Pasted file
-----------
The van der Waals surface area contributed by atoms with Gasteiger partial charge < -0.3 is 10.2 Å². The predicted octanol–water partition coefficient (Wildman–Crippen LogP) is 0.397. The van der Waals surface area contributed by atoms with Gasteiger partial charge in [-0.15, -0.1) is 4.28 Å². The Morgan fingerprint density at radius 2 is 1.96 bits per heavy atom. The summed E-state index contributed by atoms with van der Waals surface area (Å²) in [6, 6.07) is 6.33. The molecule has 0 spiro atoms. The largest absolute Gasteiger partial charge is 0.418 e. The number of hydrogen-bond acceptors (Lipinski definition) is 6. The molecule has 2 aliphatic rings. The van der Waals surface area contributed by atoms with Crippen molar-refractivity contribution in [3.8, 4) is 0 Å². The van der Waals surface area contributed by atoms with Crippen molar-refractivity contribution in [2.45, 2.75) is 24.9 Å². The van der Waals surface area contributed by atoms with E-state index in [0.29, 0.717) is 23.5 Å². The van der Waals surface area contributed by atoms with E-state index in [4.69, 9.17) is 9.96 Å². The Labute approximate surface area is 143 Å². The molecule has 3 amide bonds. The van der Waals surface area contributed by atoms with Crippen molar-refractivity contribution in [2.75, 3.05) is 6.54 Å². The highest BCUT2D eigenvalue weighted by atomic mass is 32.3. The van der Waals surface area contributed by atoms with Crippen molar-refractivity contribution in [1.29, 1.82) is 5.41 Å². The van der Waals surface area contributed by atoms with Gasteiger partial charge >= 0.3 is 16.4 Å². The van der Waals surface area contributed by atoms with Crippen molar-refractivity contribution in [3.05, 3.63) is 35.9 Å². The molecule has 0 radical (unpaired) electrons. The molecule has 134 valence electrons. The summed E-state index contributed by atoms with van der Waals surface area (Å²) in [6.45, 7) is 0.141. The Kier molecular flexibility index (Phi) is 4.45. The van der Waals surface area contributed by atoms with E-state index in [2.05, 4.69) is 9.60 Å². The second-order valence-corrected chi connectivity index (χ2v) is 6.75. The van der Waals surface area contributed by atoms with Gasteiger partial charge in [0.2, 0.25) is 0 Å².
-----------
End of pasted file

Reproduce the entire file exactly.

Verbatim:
The van der Waals surface area contributed by atoms with Gasteiger partial charge < -0.3 is 10.2 Å². The predicted octanol–water partition coefficient (Wildman–Crippen LogP) is 0.397. The van der Waals surface area contributed by atoms with Gasteiger partial charge in [-0.15, -0.1) is 4.28 Å². The Morgan fingerprint density at radius 2 is 1.96 bits per heavy atom. The summed E-state index contributed by atoms with van der Waals surface area (Å²) in [6, 6.07) is 6.33. The molecule has 0 spiro atoms. The largest absolute Gasteiger partial charge is 0.418 e. The number of hydrogen-bond acceptors (Lipinski definition) is 6. The molecule has 2 aliphatic rings. The van der Waals surface area contributed by atoms with Crippen molar-refractivity contribution in [3.8, 4) is 0 Å². The van der Waals surface area contributed by atoms with Crippen molar-refractivity contribution in [2.45, 2.75) is 24.9 Å². The van der Waals surface area contributed by atoms with E-state index in [0.29, 0.717) is 23.5 Å². The van der Waals surface area contributed by atoms with E-state index in [4.69, 9.17) is 9.96 Å². The Labute approximate surface area is 143 Å². The molecule has 3 amide bonds. The van der Waals surface area contributed by atoms with Crippen molar-refractivity contribution in [2.75, 3.05) is 6.54 Å². The highest BCUT2D eigenvalue weighted by atomic mass is 32.3. The van der Waals surface area contributed by atoms with Crippen molar-refractivity contribution in [1.29, 1.82) is 5.41 Å². The van der Waals surface area contributed by atoms with Gasteiger partial charge >= 0.3 is 16.4 Å². The van der Waals surface area contributed by atoms with Crippen molar-refractivity contribution in [3.05, 3.63) is 35.9 Å². The molecule has 0 radical (unpaired) electrons. The molecule has 134 valence electrons. The summed E-state index contributed by atoms with van der Waals surface area (Å²) in [6.45, 7) is 0.141. The Kier molecular flexibility index (Phi) is 4.45. The van der Waals surface area contributed by atoms with E-state index in [2.05, 4.69) is 9.60 Å². The second-order valence-corrected chi connectivity index (χ2v) is 6.75. The van der Waals surface area contributed by atoms with Gasteiger partial charge in [0.2, 0.25) is 0 Å².